Location - Townsville, North Queensland, Australia
Townsville has a rich World War II history. During World War II, concrete bunkers, forts, vantage points, searchlights, and gun emplacements were constructed and used by Australian and American soldiers. Many of them still stand today and remind us of Townsville's military history.
A persistent urban legend has it that when American troops were stationed in Townsville during World War II, they offered to demolish the hill and construct a causeway to Magnetic Island. Another is that American troops constructed tunnels under Castle Hill and Kissing Point. Maybe no one will ever know the real story.
The Forts on Magnetic Island are some of the most frequently visited and definitely the most locally known WW2 bunkers in the area. The Forts include a workshop, officers latrines, a mess hall and kitchen for lower ranks, an ammunitions store, an artillery command post, gun emplacements, a range finder, a radio tower signal station, and a command post. Read more about the Forts Walk and check it out for yourself if you haven't already!
Just back from the Searchlight Tower was another structure.
Anti-aircraft gun site
An anti-aircraft gun site in Nelly Bay.
Kissing Point / Jezzine Barracks
Jezzine Barracks fort.
Cape Pallarenda Coastal Artillery and searchlight bunkers.
Town Common Range Observation Bunkers
There is scant documentary evidence to elucidate the history behind these two concrete structures. What we know is pieced together from the recollections of some Townsville locals. It's believed that these bunkers were erected after the Second World War, serving as both shelters and vantage points for ground personnel managing gunnery targets.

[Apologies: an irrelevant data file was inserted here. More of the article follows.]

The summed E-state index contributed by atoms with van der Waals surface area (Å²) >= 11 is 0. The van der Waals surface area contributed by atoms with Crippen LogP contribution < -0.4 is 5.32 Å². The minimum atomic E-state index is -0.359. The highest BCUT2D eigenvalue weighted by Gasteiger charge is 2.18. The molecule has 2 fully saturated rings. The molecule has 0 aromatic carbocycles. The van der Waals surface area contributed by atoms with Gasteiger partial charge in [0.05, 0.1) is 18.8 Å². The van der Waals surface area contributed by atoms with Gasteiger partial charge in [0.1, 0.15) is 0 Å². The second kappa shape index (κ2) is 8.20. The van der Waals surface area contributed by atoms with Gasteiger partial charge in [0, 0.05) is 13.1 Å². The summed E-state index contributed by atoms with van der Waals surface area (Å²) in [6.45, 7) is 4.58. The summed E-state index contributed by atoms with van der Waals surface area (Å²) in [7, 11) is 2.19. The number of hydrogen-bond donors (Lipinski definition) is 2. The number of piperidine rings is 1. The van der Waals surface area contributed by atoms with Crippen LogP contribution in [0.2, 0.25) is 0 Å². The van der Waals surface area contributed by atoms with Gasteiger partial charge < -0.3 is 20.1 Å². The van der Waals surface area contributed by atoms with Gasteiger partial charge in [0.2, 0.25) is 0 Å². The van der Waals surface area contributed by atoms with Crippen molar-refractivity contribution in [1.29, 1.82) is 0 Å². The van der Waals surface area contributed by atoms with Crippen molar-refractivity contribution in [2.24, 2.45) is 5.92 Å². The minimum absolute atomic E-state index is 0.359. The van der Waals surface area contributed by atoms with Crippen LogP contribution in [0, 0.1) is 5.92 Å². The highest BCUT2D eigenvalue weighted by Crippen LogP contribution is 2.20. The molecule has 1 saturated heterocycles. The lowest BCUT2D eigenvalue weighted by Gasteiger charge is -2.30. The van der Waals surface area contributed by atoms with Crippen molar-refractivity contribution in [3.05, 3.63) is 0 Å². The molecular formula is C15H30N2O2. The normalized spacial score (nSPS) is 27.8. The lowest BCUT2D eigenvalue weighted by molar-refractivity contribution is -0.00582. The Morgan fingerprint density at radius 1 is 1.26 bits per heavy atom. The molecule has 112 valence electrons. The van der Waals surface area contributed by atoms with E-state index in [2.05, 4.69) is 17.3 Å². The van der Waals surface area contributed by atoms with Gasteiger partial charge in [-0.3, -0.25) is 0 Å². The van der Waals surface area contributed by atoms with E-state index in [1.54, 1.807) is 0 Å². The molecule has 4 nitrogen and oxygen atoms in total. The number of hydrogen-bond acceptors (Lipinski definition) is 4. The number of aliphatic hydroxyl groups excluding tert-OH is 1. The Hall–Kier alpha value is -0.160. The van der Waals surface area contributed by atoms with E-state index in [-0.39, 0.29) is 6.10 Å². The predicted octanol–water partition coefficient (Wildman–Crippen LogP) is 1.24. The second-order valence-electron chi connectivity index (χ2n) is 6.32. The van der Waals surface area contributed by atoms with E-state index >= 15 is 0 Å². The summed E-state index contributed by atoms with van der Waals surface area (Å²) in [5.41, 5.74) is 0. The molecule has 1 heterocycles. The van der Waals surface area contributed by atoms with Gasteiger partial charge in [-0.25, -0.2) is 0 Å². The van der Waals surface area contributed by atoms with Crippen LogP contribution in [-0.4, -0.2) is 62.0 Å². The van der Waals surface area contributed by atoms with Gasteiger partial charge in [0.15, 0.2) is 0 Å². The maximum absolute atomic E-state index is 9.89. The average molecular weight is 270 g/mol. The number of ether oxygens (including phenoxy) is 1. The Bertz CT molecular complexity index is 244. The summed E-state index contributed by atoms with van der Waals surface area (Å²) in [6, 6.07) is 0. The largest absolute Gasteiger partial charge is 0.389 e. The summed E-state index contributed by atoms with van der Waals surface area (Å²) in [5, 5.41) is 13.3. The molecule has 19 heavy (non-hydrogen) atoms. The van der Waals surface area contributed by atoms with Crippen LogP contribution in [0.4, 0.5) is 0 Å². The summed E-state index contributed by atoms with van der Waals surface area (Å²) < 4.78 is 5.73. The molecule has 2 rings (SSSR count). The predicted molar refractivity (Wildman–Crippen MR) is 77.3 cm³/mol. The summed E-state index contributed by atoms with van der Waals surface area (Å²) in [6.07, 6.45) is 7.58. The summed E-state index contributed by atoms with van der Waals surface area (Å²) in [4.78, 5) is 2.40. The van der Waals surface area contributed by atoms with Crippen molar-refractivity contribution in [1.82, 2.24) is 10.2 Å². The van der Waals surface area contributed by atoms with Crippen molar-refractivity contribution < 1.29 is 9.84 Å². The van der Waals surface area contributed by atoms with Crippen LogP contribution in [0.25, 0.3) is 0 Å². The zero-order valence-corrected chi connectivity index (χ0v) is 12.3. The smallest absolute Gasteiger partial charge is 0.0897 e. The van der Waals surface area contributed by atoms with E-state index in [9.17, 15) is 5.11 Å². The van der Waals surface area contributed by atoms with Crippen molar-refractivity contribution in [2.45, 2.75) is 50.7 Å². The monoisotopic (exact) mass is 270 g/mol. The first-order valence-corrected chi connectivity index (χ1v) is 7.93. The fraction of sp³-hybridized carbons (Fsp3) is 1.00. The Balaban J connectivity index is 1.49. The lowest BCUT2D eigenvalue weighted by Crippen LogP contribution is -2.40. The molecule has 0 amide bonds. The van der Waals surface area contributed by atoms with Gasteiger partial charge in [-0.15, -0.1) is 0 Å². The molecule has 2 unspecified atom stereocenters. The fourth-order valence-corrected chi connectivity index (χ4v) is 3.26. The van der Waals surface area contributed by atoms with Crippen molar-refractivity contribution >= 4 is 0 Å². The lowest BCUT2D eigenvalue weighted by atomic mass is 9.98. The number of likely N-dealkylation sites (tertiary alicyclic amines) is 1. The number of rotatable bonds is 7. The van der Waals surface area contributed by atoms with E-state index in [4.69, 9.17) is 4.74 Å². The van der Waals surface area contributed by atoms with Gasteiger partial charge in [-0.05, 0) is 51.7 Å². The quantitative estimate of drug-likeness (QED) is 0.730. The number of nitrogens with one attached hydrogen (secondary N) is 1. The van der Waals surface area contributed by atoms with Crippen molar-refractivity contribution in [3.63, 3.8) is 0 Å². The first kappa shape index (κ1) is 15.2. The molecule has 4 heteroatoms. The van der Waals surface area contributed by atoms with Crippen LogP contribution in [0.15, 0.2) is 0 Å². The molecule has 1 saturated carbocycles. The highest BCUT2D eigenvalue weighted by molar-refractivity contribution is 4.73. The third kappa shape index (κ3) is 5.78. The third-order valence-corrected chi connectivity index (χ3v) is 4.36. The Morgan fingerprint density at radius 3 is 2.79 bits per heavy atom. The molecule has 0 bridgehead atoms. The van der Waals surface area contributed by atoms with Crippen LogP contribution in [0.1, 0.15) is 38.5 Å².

A mock-up of a Japanese landing craft constructed from timber was one of these targets. It was positioned on a salt flat westward of the bunkers. It was a frequent focus for training exercises by the Royal Australian and United States Air Forces, practising with machine guns and bombs. Among the aircraft involved was the Australian-made Wirraway fighter bomber. During the conflict, Townsville experienced three air raids. Notably, early on 28 July 1942, a fleet of Japanese planes deviated from their intended route and unleashed a series of bombs over the Many Peaks Range.
Please note that vehicles are not permitted to the bunkers, and there are no established paths for walking access.
Townsville City / Castle Hill
The Green Street bunker at West End is also known as the Sidney Street bunker or Project 81.
Flinders Street East Signals Bunker
Top of Castle Hill
Jimmy's lookout anti-aircraft bunker is located near the airport.
Brookhill, Roseneath, and Wulguru (Mount Stuart)
Roseneath and Wulguru have a number of heritage-listed sites, including a former Operations and Signals Bunker. Wulguru has a number of heritage-listed sites as well that we need to explore and document in the near future.
Brookhill also has a few hidden gems.
The auxiliary bunker near Mount Louisa summit.
Ross River Anti-aircraft bunkers. Located in South Townsville, just south of Ross River.
Garbutt Operations & Signals Bunker
Orpheus Island US submarine repair station, Palm Island Group
Note that some of these locations are located on private property, and prior permission is required to access some locations.
We would like these historic sites to be remembered, and we would like the relics and artefacts to stay on-site, untouched, and not fall victim to collectors and trophy hunters. There are few places remaining like these in Australia, let alone the world, to explore that have not been pillaged. There is no reason to remove objects from any of these sites. Please be responsible, respect the history, and respect the importance of these sites for future generations. Leave No Trace - Take photos and leave only footprints.
Here's an interactive map of the locations of all the WWII Bunkers of the Townsville area: